The Death Knell for Offshore Structures Holding UK Residential Property

Following the proposed changes in the Summer Budget now is the perfect time for non-domiciled clients to review their existing offshore structures and planned domicile status.

As the ‘dust’ settles it is obvious that the Summer Budget has brought with it a huge headache for non-domiciled clients.

By April 2017, as well as being subject to local taxes, non-doms will be liable for UK inheritance tax  if they own ‘enveloped’ UK residential property through an offshore corporate structure.

Clients will now also be caught by the full scope of the UK tax net if they are resident in the UK for 15 out of 20 years, or immediately if they return having had an original domicile in the UK.

The death knell may well have sounded for offshore corporate structures holding UK residential property and non-domiciled clients should seriously consider whether they need to ‘de-envelope’.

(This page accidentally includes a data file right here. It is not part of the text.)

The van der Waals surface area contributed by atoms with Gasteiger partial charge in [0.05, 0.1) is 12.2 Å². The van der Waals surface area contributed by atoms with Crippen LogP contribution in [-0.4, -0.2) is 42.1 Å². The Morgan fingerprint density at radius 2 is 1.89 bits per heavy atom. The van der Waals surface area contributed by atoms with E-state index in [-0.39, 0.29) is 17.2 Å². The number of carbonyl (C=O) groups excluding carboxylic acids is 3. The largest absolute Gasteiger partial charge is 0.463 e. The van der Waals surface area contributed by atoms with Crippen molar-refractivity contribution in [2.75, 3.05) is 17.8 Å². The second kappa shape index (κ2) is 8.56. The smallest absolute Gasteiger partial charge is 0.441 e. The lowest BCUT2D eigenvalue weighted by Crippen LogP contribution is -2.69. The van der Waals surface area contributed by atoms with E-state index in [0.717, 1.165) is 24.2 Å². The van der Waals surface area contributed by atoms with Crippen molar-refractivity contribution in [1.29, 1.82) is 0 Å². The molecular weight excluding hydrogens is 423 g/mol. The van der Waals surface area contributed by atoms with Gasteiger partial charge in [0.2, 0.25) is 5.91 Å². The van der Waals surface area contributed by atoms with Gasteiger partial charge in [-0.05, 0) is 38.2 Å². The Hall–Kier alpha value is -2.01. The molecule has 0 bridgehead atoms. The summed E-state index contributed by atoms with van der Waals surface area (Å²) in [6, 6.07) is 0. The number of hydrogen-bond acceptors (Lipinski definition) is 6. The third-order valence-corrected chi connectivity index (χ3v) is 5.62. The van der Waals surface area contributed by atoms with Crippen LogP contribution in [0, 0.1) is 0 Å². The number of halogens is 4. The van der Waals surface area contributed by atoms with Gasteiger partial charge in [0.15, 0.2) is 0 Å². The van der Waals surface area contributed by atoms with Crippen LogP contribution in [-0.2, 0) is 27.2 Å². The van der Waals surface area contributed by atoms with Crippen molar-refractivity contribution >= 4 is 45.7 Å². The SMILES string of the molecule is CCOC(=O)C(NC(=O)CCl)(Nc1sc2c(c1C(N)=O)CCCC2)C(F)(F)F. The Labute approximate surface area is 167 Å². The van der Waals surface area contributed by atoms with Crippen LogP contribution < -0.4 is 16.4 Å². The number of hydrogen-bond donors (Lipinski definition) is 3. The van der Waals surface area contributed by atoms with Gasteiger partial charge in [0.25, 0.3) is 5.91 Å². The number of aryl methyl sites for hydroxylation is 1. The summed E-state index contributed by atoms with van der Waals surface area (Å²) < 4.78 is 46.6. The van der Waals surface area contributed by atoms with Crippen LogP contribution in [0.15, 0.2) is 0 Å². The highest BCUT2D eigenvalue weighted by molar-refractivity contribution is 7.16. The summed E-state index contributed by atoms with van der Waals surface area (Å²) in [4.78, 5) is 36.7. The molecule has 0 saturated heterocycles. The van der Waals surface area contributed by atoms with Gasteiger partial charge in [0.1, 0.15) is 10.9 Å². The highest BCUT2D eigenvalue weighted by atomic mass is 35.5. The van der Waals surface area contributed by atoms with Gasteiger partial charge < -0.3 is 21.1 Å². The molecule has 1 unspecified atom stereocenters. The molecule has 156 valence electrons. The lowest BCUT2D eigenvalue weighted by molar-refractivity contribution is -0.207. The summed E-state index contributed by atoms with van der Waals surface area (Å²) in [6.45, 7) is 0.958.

However, clients should be cautious as accrued CGT and SDLT liabilities on transfers could make matters worse.

The Government may bring in some relief nearer the time but meanwhile the list below details the action non-domiciled individuals should be taking:-

  • Review offshore structures including trustees powers;
  • Obtain valuations for enveloped UK residential property;
  • Obtain valuations for UK residential property held directly by a non-domiciled individual;
  • Consider diversifying the asset type held by their offshore structure;
  • Consider taking advice in regard to QNUPS;
  • Consider using dry lending to purchase residential property to minimise capital exposure;
  • Consider domestic UK tax planning techniques – gifting, IHT exemptions;
  • Consider purchasing insurance to cover the IHT liability;
  • Review domicile status.

We are delighted to be able to offer non-domiciled clients a complimentary post Budget review to go through the changes and how these relate to their offshore structures.

This will provide reassurance to non-domiciled clients that their existing structures are appropriate and relevant, or empower them to make changes as appropriate.

The law and practice referred to in this article or webinar has been paraphrased or summarised. It might not be up-to-date with changes in the law and we do not guarantee the accuracy of any information provided at the time of reading. It should not be construed or relied upon as legal advice in relation to a specific set of circumstances.

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